Buyers exert downward pressure on a seller’s revenue and profitability when they have strong bargaining power. Companies need ways to mitigate buyer bargaining power. Bargaining power of buyers is an essential concept that businesses should understand when setting prices and dealing with buyers of their products or services. It also applies when buying from their suppliers.
This guide defines the bargaining power of buyers, which is one of Michael Porter’s Five Forces in an industry. It explains driving factors, gives an example and strategies, and provides insight on tools to decrease your company’s workload for dealing with the bargaining power of buyers.
Table of Contents
- What is the Bargaining Power of Buyers?
- Understanding Porter’s Five Forces
- The Relative Bargaining Power of Buyers is Most Likely Low When…
- The Relative Bargaining Power of Buyers is Most Likely High When…
- Example of Bargaining Power of Buyers
- Strategies to Reduce the Buyer Bargaining Power of Customers
- Automation + Customer Relationship Management
What is the Bargaining Power of Buyers?
The bargaining power of buyers is the concept that customers can apply pressure to vendors in order to lower product prices, increase product quality, or provide better customer care.
The bargaining power of buyers is one of Michael Porter’s Five Forces in his framework for assessing and managing competition in an industry. When their bargaining power is high, buyers gain negotiating power for lower prices, better quality, and better terms for their purchases when dealing with suppliers. When the bargaining power of buyers is low, sellers have more negotiating power.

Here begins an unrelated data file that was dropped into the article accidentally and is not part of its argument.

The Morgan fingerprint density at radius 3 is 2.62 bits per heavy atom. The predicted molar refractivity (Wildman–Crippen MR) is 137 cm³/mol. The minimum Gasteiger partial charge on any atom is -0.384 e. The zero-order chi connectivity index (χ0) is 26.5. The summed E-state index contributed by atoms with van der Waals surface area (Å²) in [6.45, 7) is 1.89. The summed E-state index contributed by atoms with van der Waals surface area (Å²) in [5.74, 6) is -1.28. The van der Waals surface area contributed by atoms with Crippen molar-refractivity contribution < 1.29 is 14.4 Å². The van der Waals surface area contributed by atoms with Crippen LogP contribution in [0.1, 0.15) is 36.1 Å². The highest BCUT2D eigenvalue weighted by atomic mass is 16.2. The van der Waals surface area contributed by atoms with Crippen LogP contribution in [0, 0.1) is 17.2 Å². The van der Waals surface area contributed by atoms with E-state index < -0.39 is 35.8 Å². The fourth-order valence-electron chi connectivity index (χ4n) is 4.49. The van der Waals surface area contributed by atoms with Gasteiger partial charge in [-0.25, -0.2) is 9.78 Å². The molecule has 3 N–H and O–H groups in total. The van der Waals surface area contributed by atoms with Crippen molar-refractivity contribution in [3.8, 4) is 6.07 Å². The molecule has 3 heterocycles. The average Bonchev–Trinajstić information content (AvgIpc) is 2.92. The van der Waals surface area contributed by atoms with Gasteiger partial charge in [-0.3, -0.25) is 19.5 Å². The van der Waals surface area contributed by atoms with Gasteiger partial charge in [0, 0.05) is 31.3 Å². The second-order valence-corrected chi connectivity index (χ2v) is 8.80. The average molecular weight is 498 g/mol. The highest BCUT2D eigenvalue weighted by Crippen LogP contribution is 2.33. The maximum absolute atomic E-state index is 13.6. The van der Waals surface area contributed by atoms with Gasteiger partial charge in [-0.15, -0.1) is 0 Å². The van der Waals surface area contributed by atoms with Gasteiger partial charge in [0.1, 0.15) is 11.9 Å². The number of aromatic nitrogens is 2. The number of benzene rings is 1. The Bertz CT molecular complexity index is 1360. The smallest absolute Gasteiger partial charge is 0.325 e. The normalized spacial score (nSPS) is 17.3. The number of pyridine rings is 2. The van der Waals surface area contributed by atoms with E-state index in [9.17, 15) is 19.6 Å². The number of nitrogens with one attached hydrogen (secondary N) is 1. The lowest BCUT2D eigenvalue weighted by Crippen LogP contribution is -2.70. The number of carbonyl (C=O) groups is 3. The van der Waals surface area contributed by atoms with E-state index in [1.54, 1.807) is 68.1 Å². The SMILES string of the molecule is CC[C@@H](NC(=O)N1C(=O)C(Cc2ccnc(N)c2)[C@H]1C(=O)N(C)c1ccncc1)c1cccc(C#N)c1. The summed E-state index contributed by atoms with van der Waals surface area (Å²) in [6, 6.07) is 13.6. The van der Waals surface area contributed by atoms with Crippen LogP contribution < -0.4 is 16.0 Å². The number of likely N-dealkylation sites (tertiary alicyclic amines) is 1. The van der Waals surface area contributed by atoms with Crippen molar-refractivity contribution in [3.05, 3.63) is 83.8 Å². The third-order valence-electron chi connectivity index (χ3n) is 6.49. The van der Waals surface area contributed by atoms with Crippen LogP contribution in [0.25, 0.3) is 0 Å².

Understanding Porter’s Five Forces
Porter’s Five Forces analysis in his industry competitiveness model framework includes the first four forces affecting the fifth force, Rivalry Among Existing Competitors. When rivalry among existing competitors is high, this force can give buyers more bargaining power over suppliers. It may reduce the threat of new entrants to the industry when entry barriers are high and increase the threat of substitute products or services.
Michael Porter’s Five Forces in an industry are:
- Bargaining Power of Buyers
- Bargaining Power of Suppliers
- Threat of Substitute Products or Services
- Threat of New Entrants
- Rivalry Among Existing Competitors
Bargaining power of buyers and suppliers determines their relative position in an industry, including revenues, prices, market share, and profitability.
The following quote from Harvard Business School’s Institute for Strategy & Competitiveness’ description of The Five Forces indicates it may be a zero-sum game:
“The Five Forces is a framework for understanding the competitive forces at work in an industry, and which drive the way economic value is divided among industry actors.”
Top Strategies for Online Marketplaces
Although the marketplace industry continues to shift with evolving demands, one critical aspect remains—the need to compensate for an increasingly global stream of service providers and suppliers. Payments are paramount for establishing a loyal, motivated, high-performing, and valuable network.
Download the eBook to discover:
• Typical marketplace challenges